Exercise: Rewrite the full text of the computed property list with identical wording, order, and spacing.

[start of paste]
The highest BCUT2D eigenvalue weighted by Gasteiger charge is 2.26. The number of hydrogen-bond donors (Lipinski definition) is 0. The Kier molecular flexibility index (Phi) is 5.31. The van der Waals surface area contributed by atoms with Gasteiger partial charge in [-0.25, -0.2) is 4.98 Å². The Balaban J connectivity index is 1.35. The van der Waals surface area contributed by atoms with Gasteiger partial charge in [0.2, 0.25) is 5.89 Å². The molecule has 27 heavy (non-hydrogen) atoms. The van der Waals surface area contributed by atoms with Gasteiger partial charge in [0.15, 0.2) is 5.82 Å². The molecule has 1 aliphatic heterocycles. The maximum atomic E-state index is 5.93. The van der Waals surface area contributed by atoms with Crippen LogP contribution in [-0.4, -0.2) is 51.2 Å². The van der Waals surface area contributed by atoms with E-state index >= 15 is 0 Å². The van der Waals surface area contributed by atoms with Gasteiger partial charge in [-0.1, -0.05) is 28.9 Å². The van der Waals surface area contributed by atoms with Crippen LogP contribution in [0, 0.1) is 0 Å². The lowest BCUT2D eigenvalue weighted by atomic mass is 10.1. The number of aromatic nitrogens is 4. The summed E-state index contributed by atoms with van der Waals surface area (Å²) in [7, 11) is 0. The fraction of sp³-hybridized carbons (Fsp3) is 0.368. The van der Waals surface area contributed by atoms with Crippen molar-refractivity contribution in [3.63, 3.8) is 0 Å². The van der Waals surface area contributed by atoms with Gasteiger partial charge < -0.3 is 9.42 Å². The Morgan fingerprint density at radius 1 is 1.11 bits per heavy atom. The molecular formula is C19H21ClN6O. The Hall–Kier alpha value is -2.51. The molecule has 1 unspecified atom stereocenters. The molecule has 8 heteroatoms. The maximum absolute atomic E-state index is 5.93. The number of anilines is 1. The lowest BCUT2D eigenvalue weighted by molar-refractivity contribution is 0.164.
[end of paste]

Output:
The highest BCUT2D eigenvalue weighted by Gasteiger charge is 2.26. The number of hydrogen-bond donors (Lipinski definition) is 0. The Kier molecular flexibility index (Phi) is 5.31. The van der Waals surface area contributed by atoms with Gasteiger partial charge in [-0.25, -0.2) is 4.98 Å². The Balaban J connectivity index is 1.35. The van der Waals surface area contributed by atoms with Gasteiger partial charge in [0.2, 0.25) is 5.89 Å². The molecule has 27 heavy (non-hydrogen) atoms. The van der Waals surface area contributed by atoms with Gasteiger partial charge in [0.15, 0.2) is 5.82 Å². The molecule has 1 aliphatic heterocycles. The maximum atomic E-state index is 5.93. The van der Waals surface area contributed by atoms with Crippen LogP contribution in [-0.4, -0.2) is 51.2 Å². The van der Waals surface area contributed by atoms with E-state index >= 15 is 0 Å². The van der Waals surface area contributed by atoms with Gasteiger partial charge in [-0.1, -0.05) is 28.9 Å². The van der Waals surface area contributed by atoms with Crippen LogP contribution in [0, 0.1) is 0 Å². The lowest BCUT2D eigenvalue weighted by atomic mass is 10.1. The number of aromatic nitrogens is 4. The summed E-state index contributed by atoms with van der Waals surface area (Å²) in [7, 11) is 0. The fraction of sp³-hybridized carbons (Fsp3) is 0.368. The van der Waals surface area contributed by atoms with Crippen molar-refractivity contribution in [3.63, 3.8) is 0 Å². The van der Waals surface area contributed by atoms with Gasteiger partial charge < -0.3 is 9.42 Å². The Morgan fingerprint density at radius 1 is 1.11 bits per heavy atom. The molecular formula is C19H21ClN6O. The Hall–Kier alpha value is -2.51. The molecule has 1 unspecified atom stereocenters. The molecule has 8 heteroatoms. The maximum absolute atomic E-state index is 5.93. The number of anilines is 1. The lowest BCUT2D eigenvalue weighted by molar-refractivity contribution is 0.164.